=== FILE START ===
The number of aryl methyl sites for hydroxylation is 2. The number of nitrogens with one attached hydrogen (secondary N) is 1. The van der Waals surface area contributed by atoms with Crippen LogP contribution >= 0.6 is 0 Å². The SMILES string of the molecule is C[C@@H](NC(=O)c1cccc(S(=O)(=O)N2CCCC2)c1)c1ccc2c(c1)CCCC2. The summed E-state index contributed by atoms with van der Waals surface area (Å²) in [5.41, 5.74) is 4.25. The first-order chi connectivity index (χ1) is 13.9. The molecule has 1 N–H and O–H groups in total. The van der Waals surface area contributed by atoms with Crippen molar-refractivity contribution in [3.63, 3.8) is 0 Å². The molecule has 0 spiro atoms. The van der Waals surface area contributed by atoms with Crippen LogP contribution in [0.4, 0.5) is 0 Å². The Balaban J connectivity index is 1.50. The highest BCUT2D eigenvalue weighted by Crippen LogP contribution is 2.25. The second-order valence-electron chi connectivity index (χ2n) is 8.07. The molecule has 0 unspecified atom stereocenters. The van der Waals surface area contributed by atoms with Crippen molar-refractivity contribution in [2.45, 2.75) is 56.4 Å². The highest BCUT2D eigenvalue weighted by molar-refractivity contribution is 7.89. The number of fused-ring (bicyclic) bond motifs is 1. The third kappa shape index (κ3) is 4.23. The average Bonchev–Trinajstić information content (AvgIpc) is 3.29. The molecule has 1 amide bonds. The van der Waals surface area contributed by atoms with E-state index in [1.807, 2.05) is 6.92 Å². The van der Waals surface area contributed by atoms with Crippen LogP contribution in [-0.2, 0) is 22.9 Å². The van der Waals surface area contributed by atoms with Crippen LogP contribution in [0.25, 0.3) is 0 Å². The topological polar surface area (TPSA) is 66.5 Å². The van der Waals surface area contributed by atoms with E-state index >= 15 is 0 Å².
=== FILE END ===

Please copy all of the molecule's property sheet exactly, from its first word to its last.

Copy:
The number of aryl methyl sites for hydroxylation is 2. The number of nitrogens with one attached hydrogen (secondary N) is 1. The van der Waals surface area contributed by atoms with Crippen LogP contribution >= 0.6 is 0 Å². The SMILES string of the molecule is C[C@@H](NC(=O)c1cccc(S(=O)(=O)N2CCCC2)c1)c1ccc2c(c1)CCCC2. The summed E-state index contributed by atoms with van der Waals surface area (Å²) in [5.41, 5.74) is 4.25. The first-order chi connectivity index (χ1) is 13.9. The molecule has 1 N–H and O–H groups in total. The van der Waals surface area contributed by atoms with Crippen molar-refractivity contribution in [3.63, 3.8) is 0 Å². The molecule has 0 spiro atoms. The van der Waals surface area contributed by atoms with Crippen LogP contribution in [0.4, 0.5) is 0 Å². The Balaban J connectivity index is 1.50. The highest BCUT2D eigenvalue weighted by Crippen LogP contribution is 2.25. The second-order valence-electron chi connectivity index (χ2n) is 8.07. The molecule has 0 unspecified atom stereocenters. The van der Waals surface area contributed by atoms with Crippen molar-refractivity contribution in [2.45, 2.75) is 56.4 Å². The highest BCUT2D eigenvalue weighted by molar-refractivity contribution is 7.89. The number of fused-ring (bicyclic) bond motifs is 1. The third kappa shape index (κ3) is 4.23. The average Bonchev–Trinajstić information content (AvgIpc) is 3.29. The molecule has 1 amide bonds. The van der Waals surface area contributed by atoms with E-state index in [1.807, 2.05) is 6.92 Å². The van der Waals surface area contributed by atoms with Crippen LogP contribution in [-0.2, 0) is 22.9 Å². The van der Waals surface area contributed by atoms with Crippen LogP contribution in [0.25, 0.3) is 0 Å². The topological polar surface area (TPSA) is 66.5 Å². The van der Waals surface area contributed by atoms with E-state index >= 15 is 0 Å².